• Studies show that approximately 50% of patients with Hermansky-Pudlak syndrome have color vision defects upon HRR pseudoisochromatic plates testing.

  • Visual-evoked potentials show excessive decussation of optic nerve fibers.

  • Optical coherence tomography in patients with albinism shows that patients with OCA (all types included) have thicker foveas than the general population. This may be due to absence of a foveal pit as part of foveal hypoplasia in patients with OCA. Conversely, patients with OCA have lower macular volumes than the general population. This finding is compatible with loss of retinal nuclear layers in patients with OCA.

Patients with Hermansky-Pudlak syndrome have a wide variety of phenotypic skin findings.

  • Hair color varies from light blonde to dark brown. Hair and skin pigmentation is darker in patients with HPS type 3. The latter have brown hair and iris color.

  • Skin freckles, lentigines, actinic keratosis, and premalignant and malignant skin lesions may also be present in sun exposed areas.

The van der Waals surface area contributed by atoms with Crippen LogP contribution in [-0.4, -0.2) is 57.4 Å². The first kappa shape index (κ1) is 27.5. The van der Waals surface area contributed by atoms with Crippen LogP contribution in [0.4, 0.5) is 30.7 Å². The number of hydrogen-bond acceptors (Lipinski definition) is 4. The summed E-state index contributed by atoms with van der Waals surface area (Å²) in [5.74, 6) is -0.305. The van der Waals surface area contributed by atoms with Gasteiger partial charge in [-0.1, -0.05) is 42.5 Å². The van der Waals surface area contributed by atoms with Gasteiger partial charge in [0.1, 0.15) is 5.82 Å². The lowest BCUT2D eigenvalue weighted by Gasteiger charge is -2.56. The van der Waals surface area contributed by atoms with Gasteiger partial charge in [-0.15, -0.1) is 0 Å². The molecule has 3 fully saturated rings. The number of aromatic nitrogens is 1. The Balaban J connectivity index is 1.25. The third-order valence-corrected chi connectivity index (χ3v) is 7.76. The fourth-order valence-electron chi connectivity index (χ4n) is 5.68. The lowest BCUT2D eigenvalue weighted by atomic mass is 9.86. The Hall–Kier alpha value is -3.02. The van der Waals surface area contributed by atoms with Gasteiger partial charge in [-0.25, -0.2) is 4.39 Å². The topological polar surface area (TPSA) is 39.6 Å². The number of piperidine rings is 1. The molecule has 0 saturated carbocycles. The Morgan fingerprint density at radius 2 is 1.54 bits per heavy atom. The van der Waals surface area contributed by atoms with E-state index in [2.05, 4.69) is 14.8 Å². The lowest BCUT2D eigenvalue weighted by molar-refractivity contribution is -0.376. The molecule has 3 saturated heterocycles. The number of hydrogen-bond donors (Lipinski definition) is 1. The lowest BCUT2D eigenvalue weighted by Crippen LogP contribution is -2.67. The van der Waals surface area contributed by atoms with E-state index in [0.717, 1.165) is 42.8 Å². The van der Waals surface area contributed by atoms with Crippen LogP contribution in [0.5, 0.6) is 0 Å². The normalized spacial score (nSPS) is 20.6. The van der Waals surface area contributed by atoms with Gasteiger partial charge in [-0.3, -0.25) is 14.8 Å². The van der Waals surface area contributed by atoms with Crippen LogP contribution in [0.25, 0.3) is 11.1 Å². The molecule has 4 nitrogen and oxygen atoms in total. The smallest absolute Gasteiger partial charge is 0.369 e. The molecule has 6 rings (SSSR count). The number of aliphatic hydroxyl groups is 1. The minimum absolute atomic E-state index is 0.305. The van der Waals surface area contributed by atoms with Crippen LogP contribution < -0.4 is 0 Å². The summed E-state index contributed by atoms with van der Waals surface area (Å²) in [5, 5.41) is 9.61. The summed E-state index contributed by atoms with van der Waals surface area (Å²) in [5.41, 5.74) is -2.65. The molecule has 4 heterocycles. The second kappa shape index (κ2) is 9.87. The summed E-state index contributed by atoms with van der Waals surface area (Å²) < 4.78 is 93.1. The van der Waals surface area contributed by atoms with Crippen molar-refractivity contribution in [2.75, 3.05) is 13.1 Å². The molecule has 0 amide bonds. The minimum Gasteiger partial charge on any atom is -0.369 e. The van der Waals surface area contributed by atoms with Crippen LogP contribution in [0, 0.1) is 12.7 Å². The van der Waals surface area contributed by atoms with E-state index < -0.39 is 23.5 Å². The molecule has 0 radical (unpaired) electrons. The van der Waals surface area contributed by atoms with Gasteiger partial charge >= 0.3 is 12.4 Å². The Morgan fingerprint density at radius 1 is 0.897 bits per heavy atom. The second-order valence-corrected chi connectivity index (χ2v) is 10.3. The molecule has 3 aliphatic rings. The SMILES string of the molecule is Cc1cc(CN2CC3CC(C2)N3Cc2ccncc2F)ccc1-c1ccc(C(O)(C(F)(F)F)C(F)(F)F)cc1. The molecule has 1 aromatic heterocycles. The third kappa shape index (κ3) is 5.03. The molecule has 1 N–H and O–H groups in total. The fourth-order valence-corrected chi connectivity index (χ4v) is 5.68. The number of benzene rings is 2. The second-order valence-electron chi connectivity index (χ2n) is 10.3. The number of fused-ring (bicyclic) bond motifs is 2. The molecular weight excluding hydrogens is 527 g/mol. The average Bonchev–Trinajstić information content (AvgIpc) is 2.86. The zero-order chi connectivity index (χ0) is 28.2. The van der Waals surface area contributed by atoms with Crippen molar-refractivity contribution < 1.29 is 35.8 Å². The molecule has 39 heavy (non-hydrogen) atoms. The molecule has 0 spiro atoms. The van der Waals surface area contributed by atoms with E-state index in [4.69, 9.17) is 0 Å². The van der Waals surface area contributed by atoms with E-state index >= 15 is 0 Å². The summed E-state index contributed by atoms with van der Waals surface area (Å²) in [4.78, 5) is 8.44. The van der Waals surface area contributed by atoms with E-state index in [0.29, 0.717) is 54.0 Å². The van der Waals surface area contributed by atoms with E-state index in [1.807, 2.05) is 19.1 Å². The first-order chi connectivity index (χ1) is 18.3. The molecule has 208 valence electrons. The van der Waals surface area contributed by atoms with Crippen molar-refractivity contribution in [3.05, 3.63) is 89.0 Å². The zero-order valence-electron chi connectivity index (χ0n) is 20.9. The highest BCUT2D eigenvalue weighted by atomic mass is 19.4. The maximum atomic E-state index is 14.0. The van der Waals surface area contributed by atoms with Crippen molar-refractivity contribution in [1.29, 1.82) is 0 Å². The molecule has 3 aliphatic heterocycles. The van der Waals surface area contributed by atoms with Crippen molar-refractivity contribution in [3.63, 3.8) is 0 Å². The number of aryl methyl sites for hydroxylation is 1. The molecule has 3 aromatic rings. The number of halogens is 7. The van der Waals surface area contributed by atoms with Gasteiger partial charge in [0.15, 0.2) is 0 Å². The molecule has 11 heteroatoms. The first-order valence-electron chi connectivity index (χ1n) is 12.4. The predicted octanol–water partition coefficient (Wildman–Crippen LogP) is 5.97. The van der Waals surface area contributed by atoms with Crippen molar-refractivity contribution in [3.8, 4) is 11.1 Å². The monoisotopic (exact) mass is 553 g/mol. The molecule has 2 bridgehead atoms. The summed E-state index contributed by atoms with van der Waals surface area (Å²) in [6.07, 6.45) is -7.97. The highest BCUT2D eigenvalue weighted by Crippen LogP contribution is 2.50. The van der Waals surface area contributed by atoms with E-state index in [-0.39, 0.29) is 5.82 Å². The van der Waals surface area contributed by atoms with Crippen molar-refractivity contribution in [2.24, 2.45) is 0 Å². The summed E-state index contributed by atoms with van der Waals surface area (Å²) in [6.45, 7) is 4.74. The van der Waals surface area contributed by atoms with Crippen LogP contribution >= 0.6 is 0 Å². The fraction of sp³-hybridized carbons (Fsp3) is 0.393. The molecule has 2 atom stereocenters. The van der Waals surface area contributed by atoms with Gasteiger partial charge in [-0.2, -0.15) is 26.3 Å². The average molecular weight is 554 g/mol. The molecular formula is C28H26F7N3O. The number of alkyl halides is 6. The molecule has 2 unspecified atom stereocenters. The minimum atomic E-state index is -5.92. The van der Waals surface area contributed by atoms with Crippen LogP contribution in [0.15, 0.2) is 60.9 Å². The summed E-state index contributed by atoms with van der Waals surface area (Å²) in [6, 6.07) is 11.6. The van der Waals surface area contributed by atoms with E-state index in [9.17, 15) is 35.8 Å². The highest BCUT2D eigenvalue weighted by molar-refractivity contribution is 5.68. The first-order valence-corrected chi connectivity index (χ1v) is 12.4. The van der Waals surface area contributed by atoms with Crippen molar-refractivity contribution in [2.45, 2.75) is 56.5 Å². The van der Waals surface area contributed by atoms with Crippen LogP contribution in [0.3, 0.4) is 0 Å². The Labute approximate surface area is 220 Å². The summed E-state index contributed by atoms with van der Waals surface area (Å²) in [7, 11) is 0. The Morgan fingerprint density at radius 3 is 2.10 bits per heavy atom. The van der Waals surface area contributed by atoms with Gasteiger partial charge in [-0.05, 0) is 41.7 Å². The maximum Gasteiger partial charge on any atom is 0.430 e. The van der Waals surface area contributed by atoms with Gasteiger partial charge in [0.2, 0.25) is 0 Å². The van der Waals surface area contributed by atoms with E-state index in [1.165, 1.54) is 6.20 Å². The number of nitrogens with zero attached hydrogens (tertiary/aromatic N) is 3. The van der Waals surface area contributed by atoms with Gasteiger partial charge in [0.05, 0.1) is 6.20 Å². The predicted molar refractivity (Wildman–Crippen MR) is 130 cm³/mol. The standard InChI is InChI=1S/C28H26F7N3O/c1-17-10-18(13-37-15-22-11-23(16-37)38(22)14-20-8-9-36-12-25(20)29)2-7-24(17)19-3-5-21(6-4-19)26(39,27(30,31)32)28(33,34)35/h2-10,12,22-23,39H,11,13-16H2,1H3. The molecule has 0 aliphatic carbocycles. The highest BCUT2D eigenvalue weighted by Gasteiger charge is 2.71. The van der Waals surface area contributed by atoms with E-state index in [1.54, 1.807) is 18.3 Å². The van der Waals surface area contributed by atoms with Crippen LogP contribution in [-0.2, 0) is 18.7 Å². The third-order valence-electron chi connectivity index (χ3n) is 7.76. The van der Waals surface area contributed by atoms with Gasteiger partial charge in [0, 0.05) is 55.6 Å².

Patients with Hermansky-Pudlak syndrome have several systemic findings:[13, 14, 15, 16]

  • Enamel hypoplasia

  • Since patients with Hermansky-Pudlak syndrome have bleeding tendencies, inspect lower extremities for ecchymosis.

  • Patients should have a pneumologic evaluation, since more than 50% of patients with Hermansky-Pudlak syndrome have pulmonary fibrosis. Auscultate patients for wheezing.

Causes

HPS is a group of autosomal recessive disorders. Therefore, consanguinity and geographical isolation increases the risk of affected offspring. Pseudodominance has been reported in the northwestern quarter of Puerto Rico, because of patients with the syndrome who marry carriers of the HPS genes in geographically isolated regions.